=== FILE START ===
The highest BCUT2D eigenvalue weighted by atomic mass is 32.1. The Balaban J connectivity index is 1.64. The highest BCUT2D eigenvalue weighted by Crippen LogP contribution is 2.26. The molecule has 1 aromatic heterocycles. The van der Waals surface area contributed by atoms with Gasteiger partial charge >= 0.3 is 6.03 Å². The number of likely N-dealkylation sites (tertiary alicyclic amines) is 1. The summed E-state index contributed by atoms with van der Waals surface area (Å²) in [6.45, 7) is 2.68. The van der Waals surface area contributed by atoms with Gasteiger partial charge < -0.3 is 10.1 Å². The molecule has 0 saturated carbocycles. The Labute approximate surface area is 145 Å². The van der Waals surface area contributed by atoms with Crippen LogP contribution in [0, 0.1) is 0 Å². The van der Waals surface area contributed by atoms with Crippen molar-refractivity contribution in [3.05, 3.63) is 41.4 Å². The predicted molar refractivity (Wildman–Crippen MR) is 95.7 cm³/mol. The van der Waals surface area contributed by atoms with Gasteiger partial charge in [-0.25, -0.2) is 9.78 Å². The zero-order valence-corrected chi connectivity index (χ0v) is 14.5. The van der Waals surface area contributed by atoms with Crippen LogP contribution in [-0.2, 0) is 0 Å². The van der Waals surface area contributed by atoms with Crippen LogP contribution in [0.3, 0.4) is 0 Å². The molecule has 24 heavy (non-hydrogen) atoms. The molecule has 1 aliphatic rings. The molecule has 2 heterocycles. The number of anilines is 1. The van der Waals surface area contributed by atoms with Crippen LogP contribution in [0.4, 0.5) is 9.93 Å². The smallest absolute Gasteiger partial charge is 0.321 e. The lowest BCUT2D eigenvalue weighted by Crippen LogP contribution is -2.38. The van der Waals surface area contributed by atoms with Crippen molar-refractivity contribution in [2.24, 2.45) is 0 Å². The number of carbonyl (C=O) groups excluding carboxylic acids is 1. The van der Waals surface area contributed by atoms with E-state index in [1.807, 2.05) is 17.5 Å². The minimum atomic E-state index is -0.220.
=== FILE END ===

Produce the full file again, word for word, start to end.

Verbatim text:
The highest BCUT2D eigenvalue weighted by atomic mass is 32.1. The Balaban J connectivity index is 1.64. The highest BCUT2D eigenvalue weighted by Crippen LogP contribution is 2.26. The molecule has 1 aromatic heterocycles. The van der Waals surface area contributed by atoms with Gasteiger partial charge >= 0.3 is 6.03 Å². The number of likely N-dealkylation sites (tertiary alicyclic amines) is 1. The summed E-state index contributed by atoms with van der Waals surface area (Å²) in [6.45, 7) is 2.68. The van der Waals surface area contributed by atoms with Gasteiger partial charge < -0.3 is 10.1 Å². The molecule has 0 saturated carbocycles. The Labute approximate surface area is 145 Å². The van der Waals surface area contributed by atoms with Crippen LogP contribution in [0, 0.1) is 0 Å². The van der Waals surface area contributed by atoms with Crippen molar-refractivity contribution in [3.05, 3.63) is 41.4 Å². The predicted molar refractivity (Wildman–Crippen MR) is 95.7 cm³/mol. The van der Waals surface area contributed by atoms with Gasteiger partial charge in [-0.25, -0.2) is 9.78 Å². The zero-order valence-corrected chi connectivity index (χ0v) is 14.5. The van der Waals surface area contributed by atoms with Crippen LogP contribution in [-0.2, 0) is 0 Å². The van der Waals surface area contributed by atoms with Crippen LogP contribution in [0.3, 0.4) is 0 Å². The molecule has 24 heavy (non-hydrogen) atoms. The molecule has 1 aliphatic rings. The molecule has 2 heterocycles. The number of anilines is 1. The van der Waals surface area contributed by atoms with Crippen LogP contribution in [0.4, 0.5) is 9.93 Å². The smallest absolute Gasteiger partial charge is 0.321 e. The lowest BCUT2D eigenvalue weighted by Crippen LogP contribution is -2.38. The van der Waals surface area contributed by atoms with Crippen molar-refractivity contribution in [2.24, 2.45) is 0 Å². The number of carbonyl (C=O) groups excluding carboxylic acids is 1. The van der Waals surface area contributed by atoms with E-state index in [1.807, 2.05) is 17.5 Å². The minimum atomic E-state index is -0.220.